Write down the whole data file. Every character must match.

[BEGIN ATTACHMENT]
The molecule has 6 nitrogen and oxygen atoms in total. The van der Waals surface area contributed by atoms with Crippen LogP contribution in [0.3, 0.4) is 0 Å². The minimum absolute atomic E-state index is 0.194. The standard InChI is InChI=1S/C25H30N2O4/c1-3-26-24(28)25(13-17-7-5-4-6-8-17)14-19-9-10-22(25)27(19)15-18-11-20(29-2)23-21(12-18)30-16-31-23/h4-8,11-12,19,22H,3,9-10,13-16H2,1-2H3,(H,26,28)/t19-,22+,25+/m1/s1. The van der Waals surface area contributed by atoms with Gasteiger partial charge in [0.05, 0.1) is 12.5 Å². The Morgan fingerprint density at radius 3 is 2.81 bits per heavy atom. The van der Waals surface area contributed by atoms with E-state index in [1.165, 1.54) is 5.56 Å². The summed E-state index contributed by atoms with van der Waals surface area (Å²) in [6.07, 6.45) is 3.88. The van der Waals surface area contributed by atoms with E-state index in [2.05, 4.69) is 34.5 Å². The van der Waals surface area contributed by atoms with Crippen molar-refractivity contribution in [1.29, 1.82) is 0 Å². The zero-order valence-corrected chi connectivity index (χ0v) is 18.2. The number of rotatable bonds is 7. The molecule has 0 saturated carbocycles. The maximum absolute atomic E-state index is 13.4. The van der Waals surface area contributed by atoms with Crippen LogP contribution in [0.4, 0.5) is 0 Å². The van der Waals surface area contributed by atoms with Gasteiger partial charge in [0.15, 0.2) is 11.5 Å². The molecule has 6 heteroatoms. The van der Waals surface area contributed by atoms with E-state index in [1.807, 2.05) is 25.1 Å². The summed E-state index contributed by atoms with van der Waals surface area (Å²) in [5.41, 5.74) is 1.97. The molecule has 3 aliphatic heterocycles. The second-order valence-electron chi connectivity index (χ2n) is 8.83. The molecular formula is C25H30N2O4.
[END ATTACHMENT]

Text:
The molecule has 6 nitrogen and oxygen atoms in total. The van der Waals surface area contributed by atoms with Crippen LogP contribution in [0.3, 0.4) is 0 Å². The minimum absolute atomic E-state index is 0.194. The standard InChI is InChI=1S/C25H30N2O4/c1-3-26-24(28)25(13-17-7-5-4-6-8-17)14-19-9-10-22(25)27(19)15-18-11-20(29-2)23-21(12-18)30-16-31-23/h4-8,11-12,19,22H,3,9-10,13-16H2,1-2H3,(H,26,28)/t19-,22+,25+/m1/s1. The van der Waals surface area contributed by atoms with Gasteiger partial charge in [0.05, 0.1) is 12.5 Å². The Morgan fingerprint density at radius 3 is 2.81 bits per heavy atom. The van der Waals surface area contributed by atoms with E-state index in [1.165, 1.54) is 5.56 Å². The summed E-state index contributed by atoms with van der Waals surface area (Å²) in [6.07, 6.45) is 3.88. The van der Waals surface area contributed by atoms with E-state index in [2.05, 4.69) is 34.5 Å². The van der Waals surface area contributed by atoms with Crippen molar-refractivity contribution in [1.29, 1.82) is 0 Å². The zero-order valence-corrected chi connectivity index (χ0v) is 18.2. The number of rotatable bonds is 7. The molecule has 0 saturated carbocycles. The maximum absolute atomic E-state index is 13.4. The van der Waals surface area contributed by atoms with Crippen LogP contribution in [0.4, 0.5) is 0 Å². The van der Waals surface area contributed by atoms with Gasteiger partial charge in [0.15, 0.2) is 11.5 Å². The molecule has 6 heteroatoms. The van der Waals surface area contributed by atoms with E-state index in [1.807, 2.05) is 25.1 Å². The summed E-state index contributed by atoms with van der Waals surface area (Å²) in [5.41, 5.74) is 1.97. The molecule has 3 aliphatic heterocycles. The second-order valence-electron chi connectivity index (χ2n) is 8.83. The molecular formula is C25H30N2O4.